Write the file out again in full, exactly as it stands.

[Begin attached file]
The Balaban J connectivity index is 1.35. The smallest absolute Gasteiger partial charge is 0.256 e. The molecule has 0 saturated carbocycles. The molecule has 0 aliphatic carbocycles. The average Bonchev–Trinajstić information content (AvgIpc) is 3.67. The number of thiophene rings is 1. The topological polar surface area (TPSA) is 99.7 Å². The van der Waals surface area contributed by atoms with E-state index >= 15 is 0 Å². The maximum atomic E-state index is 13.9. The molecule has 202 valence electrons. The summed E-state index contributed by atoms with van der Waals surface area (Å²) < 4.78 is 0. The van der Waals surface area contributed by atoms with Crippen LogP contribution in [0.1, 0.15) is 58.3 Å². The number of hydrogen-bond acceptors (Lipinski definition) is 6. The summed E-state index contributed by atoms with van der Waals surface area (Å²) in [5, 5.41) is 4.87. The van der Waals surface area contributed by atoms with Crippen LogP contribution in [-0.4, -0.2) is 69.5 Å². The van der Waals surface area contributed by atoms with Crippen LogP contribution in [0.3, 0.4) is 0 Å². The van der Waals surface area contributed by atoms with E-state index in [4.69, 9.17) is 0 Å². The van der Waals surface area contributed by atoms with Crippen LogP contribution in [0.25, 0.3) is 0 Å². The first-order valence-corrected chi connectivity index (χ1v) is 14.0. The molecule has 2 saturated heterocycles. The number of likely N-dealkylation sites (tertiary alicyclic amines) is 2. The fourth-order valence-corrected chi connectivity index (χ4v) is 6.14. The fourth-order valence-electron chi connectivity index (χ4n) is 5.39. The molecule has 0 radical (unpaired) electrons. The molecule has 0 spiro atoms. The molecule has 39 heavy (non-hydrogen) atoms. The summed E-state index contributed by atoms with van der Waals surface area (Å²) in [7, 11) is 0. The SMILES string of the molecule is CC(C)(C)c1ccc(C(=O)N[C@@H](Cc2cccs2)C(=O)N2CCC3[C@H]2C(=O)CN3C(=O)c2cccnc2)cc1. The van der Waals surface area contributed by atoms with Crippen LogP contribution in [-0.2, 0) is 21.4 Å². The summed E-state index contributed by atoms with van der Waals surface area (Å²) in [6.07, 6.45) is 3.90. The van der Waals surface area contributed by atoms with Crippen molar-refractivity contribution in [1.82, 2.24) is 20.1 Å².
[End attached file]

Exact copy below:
The Balaban J connectivity index is 1.35. The smallest absolute Gasteiger partial charge is 0.256 e. The molecule has 0 saturated carbocycles. The molecule has 0 aliphatic carbocycles. The average Bonchev–Trinajstić information content (AvgIpc) is 3.67. The number of thiophene rings is 1. The topological polar surface area (TPSA) is 99.7 Å². The van der Waals surface area contributed by atoms with E-state index >= 15 is 0 Å². The maximum atomic E-state index is 13.9. The molecule has 202 valence electrons. The summed E-state index contributed by atoms with van der Waals surface area (Å²) < 4.78 is 0. The van der Waals surface area contributed by atoms with Crippen LogP contribution in [0.1, 0.15) is 58.3 Å². The number of hydrogen-bond acceptors (Lipinski definition) is 6. The summed E-state index contributed by atoms with van der Waals surface area (Å²) in [5, 5.41) is 4.87. The van der Waals surface area contributed by atoms with Crippen LogP contribution in [-0.4, -0.2) is 69.5 Å². The van der Waals surface area contributed by atoms with Crippen LogP contribution in [0.3, 0.4) is 0 Å². The van der Waals surface area contributed by atoms with E-state index in [4.69, 9.17) is 0 Å². The van der Waals surface area contributed by atoms with Crippen LogP contribution in [0.25, 0.3) is 0 Å². The first-order valence-corrected chi connectivity index (χ1v) is 14.0. The molecule has 2 saturated heterocycles. The number of likely N-dealkylation sites (tertiary alicyclic amines) is 2. The fourth-order valence-corrected chi connectivity index (χ4v) is 6.14. The fourth-order valence-electron chi connectivity index (χ4n) is 5.39. The molecule has 0 radical (unpaired) electrons. The molecule has 0 spiro atoms. The molecule has 39 heavy (non-hydrogen) atoms. The summed E-state index contributed by atoms with van der Waals surface area (Å²) in [7, 11) is 0. The SMILES string of the molecule is CC(C)(C)c1ccc(C(=O)N[C@@H](Cc2cccs2)C(=O)N2CCC3[C@H]2C(=O)CN3C(=O)c2cccnc2)cc1. The van der Waals surface area contributed by atoms with Crippen LogP contribution in [-0.2, 0) is 21.4 Å². The summed E-state index contributed by atoms with van der Waals surface area (Å²) in [6.07, 6.45) is 3.90. The van der Waals surface area contributed by atoms with Crippen molar-refractivity contribution in [1.82, 2.24) is 20.1 Å².